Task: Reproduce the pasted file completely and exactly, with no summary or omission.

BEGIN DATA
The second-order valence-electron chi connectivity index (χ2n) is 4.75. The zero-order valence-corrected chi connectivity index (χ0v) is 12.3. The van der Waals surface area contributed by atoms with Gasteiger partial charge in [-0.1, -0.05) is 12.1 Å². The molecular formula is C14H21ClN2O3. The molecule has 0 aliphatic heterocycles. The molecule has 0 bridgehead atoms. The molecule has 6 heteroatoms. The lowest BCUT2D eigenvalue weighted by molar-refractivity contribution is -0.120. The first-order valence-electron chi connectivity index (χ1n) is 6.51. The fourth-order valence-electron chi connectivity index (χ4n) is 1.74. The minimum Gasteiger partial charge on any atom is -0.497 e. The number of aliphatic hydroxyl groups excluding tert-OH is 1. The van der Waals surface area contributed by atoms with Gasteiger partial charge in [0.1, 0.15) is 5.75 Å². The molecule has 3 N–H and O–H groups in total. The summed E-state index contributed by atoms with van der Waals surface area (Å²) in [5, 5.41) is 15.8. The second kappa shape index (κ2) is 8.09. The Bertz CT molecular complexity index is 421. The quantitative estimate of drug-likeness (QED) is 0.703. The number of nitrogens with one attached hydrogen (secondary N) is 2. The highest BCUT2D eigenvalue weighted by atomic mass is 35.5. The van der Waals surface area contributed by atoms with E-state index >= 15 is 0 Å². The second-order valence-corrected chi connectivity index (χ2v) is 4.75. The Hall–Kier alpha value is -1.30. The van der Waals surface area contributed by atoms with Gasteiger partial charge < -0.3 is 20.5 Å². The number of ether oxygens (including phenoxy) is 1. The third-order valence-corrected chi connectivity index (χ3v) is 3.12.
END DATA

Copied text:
The second-order valence-electron chi connectivity index (χ2n) is 4.75. The zero-order valence-corrected chi connectivity index (χ0v) is 12.3. The van der Waals surface area contributed by atoms with Gasteiger partial charge in [-0.1, -0.05) is 12.1 Å². The molecular formula is C14H21ClN2O3. The molecule has 0 aliphatic heterocycles. The molecule has 0 bridgehead atoms. The molecule has 6 heteroatoms. The lowest BCUT2D eigenvalue weighted by molar-refractivity contribution is -0.120. The first-order valence-electron chi connectivity index (χ1n) is 6.51. The fourth-order valence-electron chi connectivity index (χ4n) is 1.74. The minimum Gasteiger partial charge on any atom is -0.497 e. The number of aliphatic hydroxyl groups excluding tert-OH is 1. The van der Waals surface area contributed by atoms with Gasteiger partial charge in [0.1, 0.15) is 5.75 Å². The molecule has 3 N–H and O–H groups in total. The summed E-state index contributed by atoms with van der Waals surface area (Å²) in [5, 5.41) is 15.8. The second kappa shape index (κ2) is 8.09. The Bertz CT molecular complexity index is 421. The quantitative estimate of drug-likeness (QED) is 0.703. The number of nitrogens with one attached hydrogen (secondary N) is 2. The highest BCUT2D eigenvalue weighted by atomic mass is 35.5. The van der Waals surface area contributed by atoms with E-state index >= 15 is 0 Å². The second-order valence-corrected chi connectivity index (χ2v) is 4.75. The Hall–Kier alpha value is -1.30. The van der Waals surface area contributed by atoms with Gasteiger partial charge < -0.3 is 20.5 Å². The number of ether oxygens (including phenoxy) is 1. The third-order valence-corrected chi connectivity index (χ3v) is 3.12.